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The New Deal lifted the US out of the Great Depression
By: Eric, on 09 Mar 2016


The New Deal Lifted the US out of the Great Depression


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The New Deal lifted the US out of the Great Depression
The WPA employed more than 8.5 million workers who otherwise would have been out of work
Unemployment Decreased from 25% to 9% in Roosevelt's first term
War Production Lifted the US out of the Great Depression
British spending on war goods in gold expanded the monetary base in the US
Banking Reforms helped stabilize the economy
Bank failures decreased substantially
Increases in the monetary supply pulled the US out of the Great Depression
Living Conditions improved for farmers
Their average income almost doubled by 1937
The NRA helped boost industrial production
Unemployment really dropped from 24.9% to 14.3% at the end of Roosevelt's first term
The US Reached full employment in December 1941 after entering WW2
Real wages rose 44% in the first 4 years of the war, and the percentage of families with an annual income of <$2000 fell from 75% to 25%
Cole and Ohanian at UCLA argue that the New Deal prolonged the Great Depression by 7 years
The Cole and Ohanian model is flawed.
Cole and Ohanian address the effects of job search friction in their appendix
WPA wages were lower than private sector wages
The Federal Reserve kept the US in the Great Depression by not increasing the money supply
I wasn't actually the author of this Diagram. I imported it from a tester.--Eric
Cole and Ohanian at UCLA argue that the New Deal prolonged the Great Depression by 7 years

The New Deal Lifted the US out of the Great Depression


Mary Beth Norton et al. (2009). A People and a Nation: A History of the United States. Since 1865. Cengage. p. 669. ISBN 0547175604. http://en.wikipedia.org/wiki/New_Deal 


Broadus Mitchell, Decade: From New Era through New Deal, 1929–1941 (1964) (wikipedia)


An influx of foreign gold helped increase the monetary base
Hall, Thomas E., and Ferguson, David J. "The Great Depression: An International Disaster of Perverse Economic Policies". Ann Arbor: University of Michigan Press. 1998. pg 155 (wikipedia)
Glass-Steagall Act FDIC insurance

"This banking reform offered unprecedented stability: While throughout the 1920s more than five hundred banks failed per year; it was less than ten banks per year after 1933." http://en.wikipedia.org/wiki/New_Deal 


Christina Romer argues that suspending the gold standard and allowing the US Dollar to float freely on foreign exchange markets allowed for a 25% increase in industrial production until 1937, and by 50% until 1942. Romer, Christina, "What ended the Great Depression"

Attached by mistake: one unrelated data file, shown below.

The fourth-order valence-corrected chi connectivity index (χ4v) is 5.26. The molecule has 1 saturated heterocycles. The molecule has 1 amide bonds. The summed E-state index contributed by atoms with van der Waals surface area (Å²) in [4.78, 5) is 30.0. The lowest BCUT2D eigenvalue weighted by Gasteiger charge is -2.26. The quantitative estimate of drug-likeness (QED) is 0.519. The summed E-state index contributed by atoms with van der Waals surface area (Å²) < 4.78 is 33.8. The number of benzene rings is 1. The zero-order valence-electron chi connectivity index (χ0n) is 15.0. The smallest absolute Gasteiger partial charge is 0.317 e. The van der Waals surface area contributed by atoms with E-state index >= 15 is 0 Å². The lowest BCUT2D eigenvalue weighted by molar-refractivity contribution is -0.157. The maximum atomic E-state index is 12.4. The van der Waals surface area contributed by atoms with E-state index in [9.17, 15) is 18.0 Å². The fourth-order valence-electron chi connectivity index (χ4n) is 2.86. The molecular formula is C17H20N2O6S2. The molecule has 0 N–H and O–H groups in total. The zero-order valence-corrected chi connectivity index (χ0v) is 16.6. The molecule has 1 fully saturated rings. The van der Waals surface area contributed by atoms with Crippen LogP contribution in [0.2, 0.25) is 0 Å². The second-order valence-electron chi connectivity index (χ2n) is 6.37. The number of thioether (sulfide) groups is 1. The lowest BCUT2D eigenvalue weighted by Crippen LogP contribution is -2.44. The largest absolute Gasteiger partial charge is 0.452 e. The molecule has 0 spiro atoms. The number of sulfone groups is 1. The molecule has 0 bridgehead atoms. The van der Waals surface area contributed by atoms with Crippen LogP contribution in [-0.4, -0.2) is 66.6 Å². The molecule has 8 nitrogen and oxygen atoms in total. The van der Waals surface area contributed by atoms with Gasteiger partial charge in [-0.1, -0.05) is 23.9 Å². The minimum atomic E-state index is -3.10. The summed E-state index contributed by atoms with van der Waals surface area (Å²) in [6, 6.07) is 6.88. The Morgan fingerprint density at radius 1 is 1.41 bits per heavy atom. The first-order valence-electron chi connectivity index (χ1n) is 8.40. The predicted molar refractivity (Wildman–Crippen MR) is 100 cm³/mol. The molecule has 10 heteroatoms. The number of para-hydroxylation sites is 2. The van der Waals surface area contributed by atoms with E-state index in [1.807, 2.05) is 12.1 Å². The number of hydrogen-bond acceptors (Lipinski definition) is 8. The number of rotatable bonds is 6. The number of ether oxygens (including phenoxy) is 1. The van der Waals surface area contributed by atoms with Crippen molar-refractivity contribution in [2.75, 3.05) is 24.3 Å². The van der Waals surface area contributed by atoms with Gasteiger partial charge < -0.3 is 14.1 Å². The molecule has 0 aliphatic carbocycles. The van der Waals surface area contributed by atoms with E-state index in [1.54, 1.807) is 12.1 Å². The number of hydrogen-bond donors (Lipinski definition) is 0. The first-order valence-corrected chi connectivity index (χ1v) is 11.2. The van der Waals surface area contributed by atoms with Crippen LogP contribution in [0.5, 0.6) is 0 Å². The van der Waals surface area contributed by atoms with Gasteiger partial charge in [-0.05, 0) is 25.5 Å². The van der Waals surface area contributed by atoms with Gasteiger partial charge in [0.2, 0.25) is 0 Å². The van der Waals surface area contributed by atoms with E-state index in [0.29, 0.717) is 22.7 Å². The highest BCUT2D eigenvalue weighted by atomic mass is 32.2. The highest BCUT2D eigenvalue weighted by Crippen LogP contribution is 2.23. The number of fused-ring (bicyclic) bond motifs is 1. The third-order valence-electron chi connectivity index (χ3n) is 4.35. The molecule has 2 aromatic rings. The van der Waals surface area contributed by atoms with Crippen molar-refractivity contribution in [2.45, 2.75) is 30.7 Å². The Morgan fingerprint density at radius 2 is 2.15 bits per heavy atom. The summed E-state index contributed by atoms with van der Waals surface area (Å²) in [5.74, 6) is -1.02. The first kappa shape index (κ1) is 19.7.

Mastering Modern World History by Norman Lowe, second edition, P.117 http://en.wikipedia.org/wiki/New_Deal 


"By the time the NRA ended in May 1935, industrial production was 55% higher than in May 1933." http://en.wikipedia.org/wiki/New_Deal 


You cannot count the workers in the WPA and other job creation programs as employed, so the real unemployment rate dropped to 14.3% in 1937 and rose again to 19.0% in 1938. http://en.wikipedia.org/wiki/New_Deal 


Federal Expenditures accounted for only 3% of GNP in 1929, and war spending consumed 40% of GNP in 1944 http://en.wikipedia.org/wiki/New_Deal 


http://en.wikipedia.org/wiki/New_Deal  119.  America in our time: from World War II to Nixon—what happened and why by Godfrey Hodgson


Cole and Ohanian use BLS statistics to establish average wages and prices in a variety of industries before the crash. They then adjust these for annual increases in productivity to show that prices and wages lagged behind what they would have been in real terms had the New Deal not taken place. Cole and Ohanian specifically blame the lagging economy on wage and price controls undertaken by the Roosevelt administration. They argue that the fixing of prices contributed substantially to the slow recovery. They cite the lack of anti-trust cases taken to court during the years 1932 to 1938. They claim that the economy didn't reach full employment again until 1943. http://newsroom.ucla.edu/releases/FDR-s-Policies-Prolonged-Depression-5409?RelNum=5409  http://hlcole.bol.ucla.edu/NewDealucla.pdf 


They argue that the time cost of searching for a job in a cartelized industry is the same as that of working full time. That is to say, that no one looks for a better job in an industry in which wages are artificially high while holding down another job. Furthermore, their model counts workers for the WPA and other make-work programs as unemployed.

Even without job search friction, their model still shows output falling by 11%. (pg. 11)


http://www.socialwelfarehistory.com/organizations/wpa-the-works-progress-administration/

Milton Friedman argues that if the fed had made more open-market purchases of bonds to keep the money supply constant that the crisis could have been averted. http://fee.org/freeman/detail/the-great-depression-according-to-milton-friedman 



Cole and Ohanian use BLS statistics to establish average wages and prices in a variety of industries before the crash. They then adjust these for annual increases in productivity to show that prices and wages lagged behind what they would have been in real terms had the New Deal not taken place. Cole and Ohanian specifically blame the lagging economy on wage and price controls undertaken by the Roosevelt administration. They argue that the fixing of prices contributed substantially to the slow recovery. They cite the lack of anti-trust cases taken to court during the years 1932 to 1938. They claim that the economy didn't reach full employment again until 1943. http://newsroom.ucla.edu/releases/FDR-s-Policies-Prolonged-Depression-5409?RelNum=5409  http://hlcole.bol.ucla.edu/NewDealucla.pdf ;


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